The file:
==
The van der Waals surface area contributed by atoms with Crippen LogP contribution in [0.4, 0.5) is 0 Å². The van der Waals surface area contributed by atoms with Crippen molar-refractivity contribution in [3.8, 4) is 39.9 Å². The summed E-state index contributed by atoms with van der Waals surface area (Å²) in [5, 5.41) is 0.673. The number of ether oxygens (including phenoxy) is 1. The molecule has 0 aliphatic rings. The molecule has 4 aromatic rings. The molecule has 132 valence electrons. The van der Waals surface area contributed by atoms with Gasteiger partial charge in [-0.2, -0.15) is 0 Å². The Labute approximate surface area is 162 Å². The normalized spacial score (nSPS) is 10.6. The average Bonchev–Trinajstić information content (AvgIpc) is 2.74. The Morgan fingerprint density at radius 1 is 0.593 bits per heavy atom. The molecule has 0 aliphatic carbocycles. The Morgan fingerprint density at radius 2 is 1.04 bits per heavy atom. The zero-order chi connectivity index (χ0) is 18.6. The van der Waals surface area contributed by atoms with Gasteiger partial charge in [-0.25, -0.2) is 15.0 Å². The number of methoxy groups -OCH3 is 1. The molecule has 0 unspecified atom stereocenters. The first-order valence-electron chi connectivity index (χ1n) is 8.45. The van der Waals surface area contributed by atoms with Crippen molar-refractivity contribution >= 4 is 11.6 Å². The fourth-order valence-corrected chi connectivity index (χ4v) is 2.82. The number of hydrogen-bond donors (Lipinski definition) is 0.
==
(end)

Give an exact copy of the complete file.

The van der Waals surface area contributed by atoms with Crippen LogP contribution in [0.4, 0.5) is 0 Å². The van der Waals surface area contributed by atoms with Crippen molar-refractivity contribution in [3.8, 4) is 39.9 Å². The summed E-state index contributed by atoms with van der Waals surface area (Å²) in [5, 5.41) is 0.673. The number of ether oxygens (including phenoxy) is 1. The molecule has 0 aliphatic rings. The molecule has 4 aromatic rings. The molecule has 132 valence electrons. The van der Waals surface area contributed by atoms with Gasteiger partial charge in [-0.2, -0.15) is 0 Å². The Labute approximate surface area is 162 Å². The normalized spacial score (nSPS) is 10.6. The average Bonchev–Trinajstić information content (AvgIpc) is 2.74. The Morgan fingerprint density at radius 1 is 0.593 bits per heavy atom. The molecule has 0 aliphatic carbocycles. The Morgan fingerprint density at radius 2 is 1.04 bits per heavy atom. The zero-order chi connectivity index (χ0) is 18.6. The van der Waals surface area contributed by atoms with Gasteiger partial charge in [-0.25, -0.2) is 15.0 Å². The number of methoxy groups -OCH3 is 1. The molecule has 0 unspecified atom stereocenters. The first-order valence-electron chi connectivity index (χ1n) is 8.45. The van der Waals surface area contributed by atoms with Crippen molar-refractivity contribution >= 4 is 11.6 Å². The fourth-order valence-corrected chi connectivity index (χ4v) is 2.82. The number of hydrogen-bond donors (Lipinski definition) is 0.